"Ego. [...] Ego is unreserved confidence in one's ability to do what he believes must be done. An organizer must accept, without fear or worry, that the odds are always against him. The thought of copping out never stays with him for more than a fleeting moment; life is action.
"A free and open mind, and political relativity. The organizer in his way of life, with his curiosity, irreverence, imagination, sense of humor, distrust of dogma, his self-organization, his understanding of the irrationality of much of human behavior, becomes a flexible personality, not a rigid structure that breaks when something unexpected happens. Having his own identity, he has no need for the security of an ideology or a panacea. He knows that life is a quest for uncertainty; and he can live with it. He knows that all values are relative, in a world of political relativity. Because of these qualities he is unlikely to disintegrate into cynicism and disillusionment, for he does not depend on illusion.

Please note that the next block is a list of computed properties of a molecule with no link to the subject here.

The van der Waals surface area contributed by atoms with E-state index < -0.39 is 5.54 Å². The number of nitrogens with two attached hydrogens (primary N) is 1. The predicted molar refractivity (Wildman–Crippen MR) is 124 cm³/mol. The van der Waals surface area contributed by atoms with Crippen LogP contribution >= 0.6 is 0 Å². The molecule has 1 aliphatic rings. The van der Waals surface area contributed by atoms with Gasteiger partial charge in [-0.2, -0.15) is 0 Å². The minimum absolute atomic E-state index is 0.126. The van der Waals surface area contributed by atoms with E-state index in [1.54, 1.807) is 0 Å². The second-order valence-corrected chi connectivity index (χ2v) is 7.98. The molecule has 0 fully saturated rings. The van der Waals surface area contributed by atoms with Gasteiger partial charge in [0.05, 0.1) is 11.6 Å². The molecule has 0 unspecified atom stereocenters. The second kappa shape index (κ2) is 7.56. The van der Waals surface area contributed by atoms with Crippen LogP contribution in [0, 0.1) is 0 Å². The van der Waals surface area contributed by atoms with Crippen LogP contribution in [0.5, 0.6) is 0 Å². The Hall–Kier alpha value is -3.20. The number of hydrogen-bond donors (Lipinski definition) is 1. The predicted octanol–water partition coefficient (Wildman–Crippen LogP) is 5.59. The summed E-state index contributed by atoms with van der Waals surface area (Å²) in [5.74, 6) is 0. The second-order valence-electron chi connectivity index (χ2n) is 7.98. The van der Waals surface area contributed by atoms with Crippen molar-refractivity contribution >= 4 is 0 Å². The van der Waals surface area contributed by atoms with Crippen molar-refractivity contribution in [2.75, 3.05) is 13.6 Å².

"Finally, the organizer is constantly creating the new out of the old. He knows that all new ideas arise from conflict; that every time man has had a new idea it has been a challenge to the sacred ideas of the past and the present and inevitably a conflict has raged. Curiosity, irreverence, imagination, sense of humor, a free and open mind, an acceptance of the relativity of values and of the uncertainty of life, all inevitably fuse into the kind of person whose greatest joy is creation. He conceives of creation as the very essence of the meaning of life. In his constant striving for the new, he finds that he cannot endure what is repetitive and unchanging. For him hell would be doing the same thing over and over again.